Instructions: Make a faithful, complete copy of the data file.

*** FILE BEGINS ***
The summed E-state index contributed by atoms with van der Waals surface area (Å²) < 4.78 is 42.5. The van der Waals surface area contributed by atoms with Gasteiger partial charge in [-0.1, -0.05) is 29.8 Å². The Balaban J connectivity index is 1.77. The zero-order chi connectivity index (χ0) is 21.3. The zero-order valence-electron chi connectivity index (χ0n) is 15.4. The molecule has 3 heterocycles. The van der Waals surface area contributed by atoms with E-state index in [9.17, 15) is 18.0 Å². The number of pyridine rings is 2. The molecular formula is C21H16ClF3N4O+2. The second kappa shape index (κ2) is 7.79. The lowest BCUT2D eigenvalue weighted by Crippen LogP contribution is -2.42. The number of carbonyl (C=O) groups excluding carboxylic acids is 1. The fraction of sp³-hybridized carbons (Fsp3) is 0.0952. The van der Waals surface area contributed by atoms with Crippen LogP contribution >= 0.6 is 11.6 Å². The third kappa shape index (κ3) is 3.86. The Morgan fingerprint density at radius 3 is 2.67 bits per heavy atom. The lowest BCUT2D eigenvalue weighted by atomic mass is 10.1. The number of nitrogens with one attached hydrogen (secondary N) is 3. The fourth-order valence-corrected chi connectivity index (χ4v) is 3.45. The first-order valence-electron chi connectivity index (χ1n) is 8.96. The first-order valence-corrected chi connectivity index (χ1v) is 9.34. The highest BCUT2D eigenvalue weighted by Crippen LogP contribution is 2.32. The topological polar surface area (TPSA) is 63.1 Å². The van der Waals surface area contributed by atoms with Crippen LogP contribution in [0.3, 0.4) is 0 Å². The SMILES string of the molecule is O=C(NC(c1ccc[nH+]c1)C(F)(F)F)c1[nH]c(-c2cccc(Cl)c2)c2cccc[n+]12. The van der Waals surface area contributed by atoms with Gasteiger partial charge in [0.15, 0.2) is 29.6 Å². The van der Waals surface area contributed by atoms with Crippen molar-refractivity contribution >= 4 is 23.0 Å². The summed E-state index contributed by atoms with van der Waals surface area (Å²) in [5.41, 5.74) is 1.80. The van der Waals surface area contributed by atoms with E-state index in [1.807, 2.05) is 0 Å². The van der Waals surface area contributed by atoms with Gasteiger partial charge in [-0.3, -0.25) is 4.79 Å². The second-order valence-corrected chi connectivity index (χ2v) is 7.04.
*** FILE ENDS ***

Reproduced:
The summed E-state index contributed by atoms with van der Waals surface area (Å²) < 4.78 is 42.5. The van der Waals surface area contributed by atoms with Gasteiger partial charge in [-0.1, -0.05) is 29.8 Å². The Balaban J connectivity index is 1.77. The zero-order chi connectivity index (χ0) is 21.3. The zero-order valence-electron chi connectivity index (χ0n) is 15.4. The molecule has 3 heterocycles. The van der Waals surface area contributed by atoms with E-state index in [9.17, 15) is 18.0 Å². The number of pyridine rings is 2. The molecular formula is C21H16ClF3N4O+2. The second kappa shape index (κ2) is 7.79. The lowest BCUT2D eigenvalue weighted by Crippen LogP contribution is -2.42. The number of carbonyl (C=O) groups excluding carboxylic acids is 1. The fraction of sp³-hybridized carbons (Fsp3) is 0.0952. The van der Waals surface area contributed by atoms with Crippen LogP contribution >= 0.6 is 11.6 Å². The third kappa shape index (κ3) is 3.86. The Morgan fingerprint density at radius 3 is 2.67 bits per heavy atom. The lowest BCUT2D eigenvalue weighted by atomic mass is 10.1. The number of nitrogens with one attached hydrogen (secondary N) is 3. The fourth-order valence-corrected chi connectivity index (χ4v) is 3.45. The first-order valence-electron chi connectivity index (χ1n) is 8.96. The first-order valence-corrected chi connectivity index (χ1v) is 9.34. The highest BCUT2D eigenvalue weighted by Crippen LogP contribution is 2.32. The topological polar surface area (TPSA) is 63.1 Å². The van der Waals surface area contributed by atoms with Crippen LogP contribution in [0.3, 0.4) is 0 Å². The SMILES string of the molecule is O=C(NC(c1ccc[nH+]c1)C(F)(F)F)c1[nH]c(-c2cccc(Cl)c2)c2cccc[n+]12. The van der Waals surface area contributed by atoms with Gasteiger partial charge in [0.15, 0.2) is 29.6 Å². The van der Waals surface area contributed by atoms with Crippen molar-refractivity contribution >= 4 is 23.0 Å². The summed E-state index contributed by atoms with van der Waals surface area (Å²) in [5.41, 5.74) is 1.80. The van der Waals surface area contributed by atoms with E-state index in [1.807, 2.05) is 0 Å². The van der Waals surface area contributed by atoms with Gasteiger partial charge in [-0.3, -0.25) is 4.79 Å². The second-order valence-corrected chi connectivity index (χ2v) is 7.04.